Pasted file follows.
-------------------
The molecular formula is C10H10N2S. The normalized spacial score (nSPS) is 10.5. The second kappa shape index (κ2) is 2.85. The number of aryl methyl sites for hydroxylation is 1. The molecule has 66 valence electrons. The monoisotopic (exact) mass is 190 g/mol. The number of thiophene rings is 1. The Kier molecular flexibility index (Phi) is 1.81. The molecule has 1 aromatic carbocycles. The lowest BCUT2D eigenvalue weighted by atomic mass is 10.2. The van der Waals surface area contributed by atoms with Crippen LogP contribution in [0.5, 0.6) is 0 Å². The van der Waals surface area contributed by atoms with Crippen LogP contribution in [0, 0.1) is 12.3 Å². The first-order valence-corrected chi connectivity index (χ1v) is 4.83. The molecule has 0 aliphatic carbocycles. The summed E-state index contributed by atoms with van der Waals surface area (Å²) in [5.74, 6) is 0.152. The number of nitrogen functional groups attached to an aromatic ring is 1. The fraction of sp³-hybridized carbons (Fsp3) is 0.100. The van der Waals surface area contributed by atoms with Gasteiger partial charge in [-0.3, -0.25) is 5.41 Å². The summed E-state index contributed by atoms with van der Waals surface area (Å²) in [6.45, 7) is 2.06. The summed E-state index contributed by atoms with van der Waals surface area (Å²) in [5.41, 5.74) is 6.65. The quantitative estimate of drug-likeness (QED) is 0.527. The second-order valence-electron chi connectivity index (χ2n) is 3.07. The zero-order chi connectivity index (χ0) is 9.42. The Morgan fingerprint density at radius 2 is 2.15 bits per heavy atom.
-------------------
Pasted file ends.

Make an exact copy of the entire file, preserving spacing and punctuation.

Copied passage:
The molecular formula is C10H10N2S. The normalized spacial score (nSPS) is 10.5. The second kappa shape index (κ2) is 2.85. The number of aryl methyl sites for hydroxylation is 1. The molecule has 66 valence electrons. The monoisotopic (exact) mass is 190 g/mol. The number of thiophene rings is 1. The Kier molecular flexibility index (Phi) is 1.81. The molecule has 1 aromatic carbocycles. The lowest BCUT2D eigenvalue weighted by atomic mass is 10.2. The van der Waals surface area contributed by atoms with Crippen LogP contribution in [0.5, 0.6) is 0 Å². The van der Waals surface area contributed by atoms with Crippen LogP contribution in [0, 0.1) is 12.3 Å². The first-order valence-corrected chi connectivity index (χ1v) is 4.83. The molecule has 0 aliphatic carbocycles. The summed E-state index contributed by atoms with van der Waals surface area (Å²) in [5.74, 6) is 0.152. The number of nitrogen functional groups attached to an aromatic ring is 1. The fraction of sp³-hybridized carbons (Fsp3) is 0.100. The van der Waals surface area contributed by atoms with Gasteiger partial charge in [-0.3, -0.25) is 5.41 Å². The summed E-state index contributed by atoms with van der Waals surface area (Å²) in [6.45, 7) is 2.06. The summed E-state index contributed by atoms with van der Waals surface area (Å²) in [5.41, 5.74) is 6.65. The quantitative estimate of drug-likeness (QED) is 0.527. The second-order valence-electron chi connectivity index (χ2n) is 3.07. The zero-order chi connectivity index (χ0) is 9.42. The Morgan fingerprint density at radius 2 is 2.15 bits per heavy atom.